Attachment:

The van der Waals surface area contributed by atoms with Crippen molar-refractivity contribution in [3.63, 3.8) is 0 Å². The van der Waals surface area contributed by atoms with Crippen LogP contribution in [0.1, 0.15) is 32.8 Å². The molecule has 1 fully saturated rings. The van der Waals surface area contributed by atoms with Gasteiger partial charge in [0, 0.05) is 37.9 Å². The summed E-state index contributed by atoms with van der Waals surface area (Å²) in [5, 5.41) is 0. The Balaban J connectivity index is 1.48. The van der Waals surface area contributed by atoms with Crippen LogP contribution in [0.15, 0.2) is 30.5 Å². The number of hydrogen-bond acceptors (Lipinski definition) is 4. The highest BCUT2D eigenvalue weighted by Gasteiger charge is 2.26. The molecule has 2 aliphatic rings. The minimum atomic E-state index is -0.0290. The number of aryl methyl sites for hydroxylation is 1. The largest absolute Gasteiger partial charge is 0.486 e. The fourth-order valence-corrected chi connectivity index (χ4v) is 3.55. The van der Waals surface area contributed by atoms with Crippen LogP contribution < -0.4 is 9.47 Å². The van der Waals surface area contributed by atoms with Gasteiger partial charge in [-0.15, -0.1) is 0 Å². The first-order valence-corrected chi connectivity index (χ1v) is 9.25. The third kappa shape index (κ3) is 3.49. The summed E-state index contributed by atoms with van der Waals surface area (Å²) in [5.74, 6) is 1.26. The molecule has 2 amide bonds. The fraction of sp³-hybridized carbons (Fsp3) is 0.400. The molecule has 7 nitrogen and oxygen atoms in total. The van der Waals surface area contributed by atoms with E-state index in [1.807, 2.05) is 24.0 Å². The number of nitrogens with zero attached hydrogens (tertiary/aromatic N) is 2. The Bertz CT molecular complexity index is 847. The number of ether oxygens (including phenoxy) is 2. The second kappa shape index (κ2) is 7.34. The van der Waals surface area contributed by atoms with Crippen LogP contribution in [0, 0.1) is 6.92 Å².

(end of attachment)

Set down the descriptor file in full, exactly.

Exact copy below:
The van der Waals surface area contributed by atoms with Crippen molar-refractivity contribution in [3.63, 3.8) is 0 Å². The van der Waals surface area contributed by atoms with Crippen LogP contribution in [0.1, 0.15) is 32.8 Å². The molecule has 1 fully saturated rings. The van der Waals surface area contributed by atoms with Gasteiger partial charge in [0, 0.05) is 37.9 Å². The summed E-state index contributed by atoms with van der Waals surface area (Å²) in [5, 5.41) is 0. The Balaban J connectivity index is 1.48. The van der Waals surface area contributed by atoms with Crippen LogP contribution in [0.15, 0.2) is 30.5 Å². The number of hydrogen-bond acceptors (Lipinski definition) is 4. The highest BCUT2D eigenvalue weighted by Gasteiger charge is 2.26. The molecule has 2 aliphatic rings. The minimum atomic E-state index is -0.0290. The number of aryl methyl sites for hydroxylation is 1. The largest absolute Gasteiger partial charge is 0.486 e. The fourth-order valence-corrected chi connectivity index (χ4v) is 3.55. The van der Waals surface area contributed by atoms with Crippen LogP contribution < -0.4 is 9.47 Å². The van der Waals surface area contributed by atoms with Gasteiger partial charge in [-0.15, -0.1) is 0 Å². The first-order valence-corrected chi connectivity index (χ1v) is 9.25. The third kappa shape index (κ3) is 3.49. The summed E-state index contributed by atoms with van der Waals surface area (Å²) in [5.74, 6) is 1.26. The molecule has 2 amide bonds. The fraction of sp³-hybridized carbons (Fsp3) is 0.400. The molecule has 7 nitrogen and oxygen atoms in total. The van der Waals surface area contributed by atoms with E-state index in [1.807, 2.05) is 24.0 Å². The number of nitrogens with zero attached hydrogens (tertiary/aromatic N) is 2. The Bertz CT molecular complexity index is 847. The number of ether oxygens (including phenoxy) is 2. The second kappa shape index (κ2) is 7.34. The van der Waals surface area contributed by atoms with Crippen LogP contribution in [0, 0.1) is 6.92 Å².